• I've been using my Blackberry as a modem for a long time, both with Windows and OSX, and both over Bluetooth and USB.

      So this appears to be a purely Linux thing. This shouldn't just pertain to Blackberry, but pretty much any phone that can act as a modem. The Razr makes a decent modem, again over Bluetooth or USB.

    • What software turns a phone into an access point? pdanet just works ad hoc
  • by sheldon ( 2322 ) on Tuesday January 06, 2009 @12:27PM (#26343747)

    I tried to do this with my Pearl when we went on vacation. Thought I could use my laptop on the trip when we wanted to find where to go, etc.

    First roadblock is the cost. I pay $30 for my Blackberry data plan, can browse the internet... unlimited data they say. Except if you want to tether it to a computer that is another $30.

    Then half way through the trip it just plain stopped working. I had to "reboot" the Pearl to correct the problem, where rebooting means pulling the battery out.

    Otherwise I actually felt the speeds were decent, faster than dialup... probably 120k/sec, and this was over old-school GSM(not 3G).

    • by fruey ( 563914 )

      Old Skool GSM is 9.6kbps, aligned with the fax standard. Anything above that is something else (maybe UTMS?)

    • Re: (Score:1, Informative)

      by Anonymous Coward

      You must be on AT&T. I have the same setup (BB Pearl, AT&T) and you are also limited to 5GB of data on their "unlimited" plans, whether via the phone's browser or tethering. They advertise on the main web page and in print ads that it's unlimited data, then when you actually read the EULA before confirming the purchase it's listed as limited to 5GB.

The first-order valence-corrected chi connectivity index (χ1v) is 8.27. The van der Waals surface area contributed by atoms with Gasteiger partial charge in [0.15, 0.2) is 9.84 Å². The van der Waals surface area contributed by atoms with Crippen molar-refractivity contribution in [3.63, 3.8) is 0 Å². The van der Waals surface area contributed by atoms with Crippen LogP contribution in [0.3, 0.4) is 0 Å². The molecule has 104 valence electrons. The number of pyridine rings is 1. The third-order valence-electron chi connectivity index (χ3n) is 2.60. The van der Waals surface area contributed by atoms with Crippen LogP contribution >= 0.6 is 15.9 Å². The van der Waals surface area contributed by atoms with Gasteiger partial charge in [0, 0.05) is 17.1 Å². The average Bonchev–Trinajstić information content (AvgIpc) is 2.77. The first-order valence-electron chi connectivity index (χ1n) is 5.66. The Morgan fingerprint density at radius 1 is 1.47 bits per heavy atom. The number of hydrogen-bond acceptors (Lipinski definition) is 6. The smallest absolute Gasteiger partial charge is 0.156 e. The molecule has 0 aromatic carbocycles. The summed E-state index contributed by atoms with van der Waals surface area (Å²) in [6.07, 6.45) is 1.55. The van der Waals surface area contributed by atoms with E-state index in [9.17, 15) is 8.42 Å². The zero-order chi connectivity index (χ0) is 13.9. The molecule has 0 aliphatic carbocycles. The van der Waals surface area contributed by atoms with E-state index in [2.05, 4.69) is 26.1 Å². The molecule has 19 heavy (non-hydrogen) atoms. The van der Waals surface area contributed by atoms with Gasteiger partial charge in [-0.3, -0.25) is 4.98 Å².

Granted, I doubt I'll ever use 5GB either in-phone or tethered (I don't download big files on the go) but it's something they should put out there in the

    • Re: (Score:2, Informative)

      by charlesnw ( 843045 )
      May I ask who your carrier is? T-mobile USA it's 24.99 for unlimited data, and it tethers easily. I wrote a howto on it at [] It's 9.00 for exchange access.
  • Not practical... (Score:3, Interesting)

    by NineNine ( 235196 ) on Tuesday January 06, 2009 @12:30PM (#26343779)

    This just isn't really practical. I just came back from a trip in Central America, and Internet access was easier to find than land or cell phone service. I have a feeling it's that way in lots of developing countries. My phone was useless. There were very very few land lines, but I could hop on one of many computers at hostels or Internet cafes and check my email.

    • As it is now, you are probably right, but I think that landlines will go away as new technologies emerge.

      As far as TV is concerned: in Germany the remote parts were scheduled first for DVB-T, if I remember correctly. In remote areas it can be cheaper to just put a few antennas up than to upgrade the cable/telephone connection of every single farm.

      A lot also depends on the dataplans available. In Germany competition is doing its work nicely at the moment: decent "unlimited" 10 GB dataplans for UMTS-modems ar

  • The article mentions that the software allows a linux laptop to charge the battery.

    My eee has always been able to do this without any software, anyone else?